Does the arXiv lead to higher citations and reduced publisher downloads

Phil Davis pmd8 at CORNELL.EDU
Tue Mar 14 16:02:05 EST 2006

Dear Sigmetrics,
I just found out that the following article won't be available until 8pm
tonight, to allow it to pass through the arXiv review process.  Sorry for
the hasty posting.  --Phil

Dear Sigmetrics,
I am relatively new to this list, but in keeping with the spirit of sharing
new publications, I am including the following report just posted on the arXiv.
--Phil Davis

Does the arXiv lead to higher citations and reduced publisher downloads for
mathematics articles?
Authors: Philip M. Davis, Michael J. Fromerth
Date: March 14, 2006

An analysis of 2,765 articles published in four math journals from
1997-2005 indicated that articles deposited in the arXiv received 35% more
citations on average than non-deposited articles (an advantage of about 1.1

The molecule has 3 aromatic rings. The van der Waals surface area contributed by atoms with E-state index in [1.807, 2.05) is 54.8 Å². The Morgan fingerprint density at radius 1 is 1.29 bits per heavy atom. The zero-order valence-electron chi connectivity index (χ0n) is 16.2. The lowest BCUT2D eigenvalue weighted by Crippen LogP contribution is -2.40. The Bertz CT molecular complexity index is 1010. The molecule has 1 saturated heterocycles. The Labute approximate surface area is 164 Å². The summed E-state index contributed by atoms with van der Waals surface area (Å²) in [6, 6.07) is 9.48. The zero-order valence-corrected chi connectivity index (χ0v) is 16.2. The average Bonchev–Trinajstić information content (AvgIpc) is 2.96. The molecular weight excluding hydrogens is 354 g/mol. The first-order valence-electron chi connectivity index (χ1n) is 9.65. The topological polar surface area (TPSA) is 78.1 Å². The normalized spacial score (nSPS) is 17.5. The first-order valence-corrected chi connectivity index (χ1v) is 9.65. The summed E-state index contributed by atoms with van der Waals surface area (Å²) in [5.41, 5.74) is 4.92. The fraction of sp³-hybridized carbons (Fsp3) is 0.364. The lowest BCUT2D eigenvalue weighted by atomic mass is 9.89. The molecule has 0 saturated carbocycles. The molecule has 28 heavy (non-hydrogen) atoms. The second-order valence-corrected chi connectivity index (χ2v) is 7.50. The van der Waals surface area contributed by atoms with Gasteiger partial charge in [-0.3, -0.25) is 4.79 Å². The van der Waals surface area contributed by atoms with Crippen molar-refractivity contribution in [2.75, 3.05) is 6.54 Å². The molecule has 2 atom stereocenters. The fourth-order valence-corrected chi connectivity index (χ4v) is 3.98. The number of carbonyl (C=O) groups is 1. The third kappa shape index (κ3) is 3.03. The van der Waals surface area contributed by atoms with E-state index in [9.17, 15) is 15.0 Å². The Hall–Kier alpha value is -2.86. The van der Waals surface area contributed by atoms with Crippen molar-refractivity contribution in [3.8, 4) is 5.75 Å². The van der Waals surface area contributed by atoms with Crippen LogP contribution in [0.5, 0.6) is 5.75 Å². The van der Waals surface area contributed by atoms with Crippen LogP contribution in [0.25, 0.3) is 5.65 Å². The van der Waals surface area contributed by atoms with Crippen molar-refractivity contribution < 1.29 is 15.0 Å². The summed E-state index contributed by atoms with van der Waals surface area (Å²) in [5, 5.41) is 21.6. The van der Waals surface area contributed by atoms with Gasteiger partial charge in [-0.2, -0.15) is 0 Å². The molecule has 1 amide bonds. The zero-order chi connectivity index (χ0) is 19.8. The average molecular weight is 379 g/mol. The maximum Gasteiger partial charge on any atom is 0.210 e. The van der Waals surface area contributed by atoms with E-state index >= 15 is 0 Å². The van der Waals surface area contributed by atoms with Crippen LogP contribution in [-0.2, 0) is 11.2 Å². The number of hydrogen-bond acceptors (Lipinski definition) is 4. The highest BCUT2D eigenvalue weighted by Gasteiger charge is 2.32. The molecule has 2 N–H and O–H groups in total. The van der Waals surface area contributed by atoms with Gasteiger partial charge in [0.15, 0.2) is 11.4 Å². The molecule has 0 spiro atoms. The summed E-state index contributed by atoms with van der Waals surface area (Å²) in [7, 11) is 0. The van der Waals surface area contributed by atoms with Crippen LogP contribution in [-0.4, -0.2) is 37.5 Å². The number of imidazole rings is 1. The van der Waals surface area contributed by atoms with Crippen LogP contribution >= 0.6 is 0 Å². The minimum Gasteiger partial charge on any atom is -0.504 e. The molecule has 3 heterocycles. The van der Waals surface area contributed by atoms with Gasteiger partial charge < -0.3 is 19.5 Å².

citations per article), and this difference was most pronounced for
highly-cited articles. The most plausible explanation was not the Open
Access or Early View postulates, but Self-Selection, which has led to
higher quality articles being deposited in the arXiv. Yet in spite of their
citation advantage, arXiv-deposited articles received 23% fewer downloads
from the publisher's website (about 10 fewer downloads per article) in all
but the most recent two years after publication. The data suggest that
arXiv and the publisher's website may be fulfilling distinct functional
needs of the reader.

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